Prepare for the Kitchen Faucet Repair
Even if you're a novice do-it-yourselfer, you'll be able to fix leaky and slow-flowing faucets if you properly prepare for the task.
First, identify your faucet's manufacturer (the brand might be stamped on the faucet) and determine if the faucet is washerless and operates via ceramic disk, a cartridge, or ball valve. Old two-handled stem faucets have compression systems equipped with washers that open and close as handles are turned. Repair techniques and tools vary by faucet type, but there are general rules and supply lists that apply to most kitchen sink faucets.
Identify the Problem
Before you fix a leak, note the location of the leak or leaks to help you choose the correct solution. Is the kitchen faucet leaking from its neck? Is it seeping from the spout's base or at the handle? Or is your kitchen faucet leaking under the sink?
Once you've identified the leak's location, turn the shutoff valves beneath the sink and place a rag in the sink's drain so tiny parts won't be lost. As you disassemble the faucet, take notes or digital images of the process and parts' placements to ensure you correctly reassemble the faucet. Set aside worn parts to take them with you to the hardware store. Wipe valves clean. Soak mineral-crusted parts in vinegar.
Pick the Right Supplies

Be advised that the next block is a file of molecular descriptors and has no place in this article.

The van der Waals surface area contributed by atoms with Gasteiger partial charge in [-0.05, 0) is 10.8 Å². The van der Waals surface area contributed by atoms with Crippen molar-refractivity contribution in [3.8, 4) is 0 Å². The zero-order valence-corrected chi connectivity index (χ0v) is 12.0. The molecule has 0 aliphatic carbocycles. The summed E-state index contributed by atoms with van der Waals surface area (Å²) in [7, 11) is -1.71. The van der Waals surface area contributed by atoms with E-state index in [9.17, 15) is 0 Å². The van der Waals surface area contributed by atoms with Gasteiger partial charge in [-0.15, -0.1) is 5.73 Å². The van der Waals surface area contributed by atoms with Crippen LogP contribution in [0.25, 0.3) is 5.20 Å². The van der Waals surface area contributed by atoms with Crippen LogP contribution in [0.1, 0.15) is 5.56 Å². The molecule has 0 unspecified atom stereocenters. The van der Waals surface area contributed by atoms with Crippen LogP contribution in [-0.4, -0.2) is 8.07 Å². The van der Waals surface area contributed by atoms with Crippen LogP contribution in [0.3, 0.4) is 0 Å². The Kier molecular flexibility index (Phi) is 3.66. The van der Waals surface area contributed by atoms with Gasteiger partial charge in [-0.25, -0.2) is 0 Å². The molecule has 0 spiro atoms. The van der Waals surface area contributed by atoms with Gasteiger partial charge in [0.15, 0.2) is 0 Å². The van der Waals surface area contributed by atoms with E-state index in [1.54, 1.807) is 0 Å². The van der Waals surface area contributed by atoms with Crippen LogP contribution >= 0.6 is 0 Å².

Learning how to fix a kitchen faucet requires a small collection of tools and materials. Shop for kitchen faucet repair kits designed for your type of faucet. They generally include O rings, a small tool or two, and style-specific replacement parts such as a ball valve, stems and washers, or a cartridge. Pick up a tube of plumber's silicone grease to make slipping on new seals easy. You might also want to buy a universal O-ring kit so you have a range of seals to draw from. Other tools you might need include a small Allen wrench set, screwdrivers, slip-joint pliers, needle-nose pliers, and a utility knife.
Solve the Problem
Leaky faucet repairs fall into four categories with slightly different fixes for each:
Water-flow problems. Mineral deposits or other gunk might build up and block water flow. Use a screwdriver to gently chip away debris; turn water back on to flush out the dirt. Reassemble the faucet, and turn on water to check flow. Still sluggish? Remove the aerator at the spout's end; soak in vinegar; and clean with a toothbrush.
Drips at the spout's end. For a ball valve faucet, replace the seats and springs, tighten the adjusting ring, and replace worn O rings. If it's a cartridge-style faucet, remove the cartridge and replace the O rings on the cartridge. Ceramic disk faucets rarely leak, but if they do, replace cartridge seals and O rings. For compression/stem faucets, replace washers; if leaking persists replace the seat and the stem.
Leaky handles. For single-handle washerless faucets, remove the handle and gently tighten the cap/adjusting ring to which the handle connects. For compression faucets, remove handles and replace O rings.
Leaks at the spout's base. For a kitchen faucet leaking at the base, remove the spout, replace all O rings, and clean valves.
If you can't fix your faucet, it's time for a replacement. Choose a faucet compatible with your sink's existing cutouts to make installation easy. Check how many holes are in your sink by looking at the sink from below; standard faucets require one to three holes. Depending on the number of holes, you might be able to install a sprayer, soap dispenser, or other components. If you want a more extensive upgrade, replace the sink, too, and buy a new model that has the number of cutouts needed to accommodate your preferred faucet and configuration of add-ons.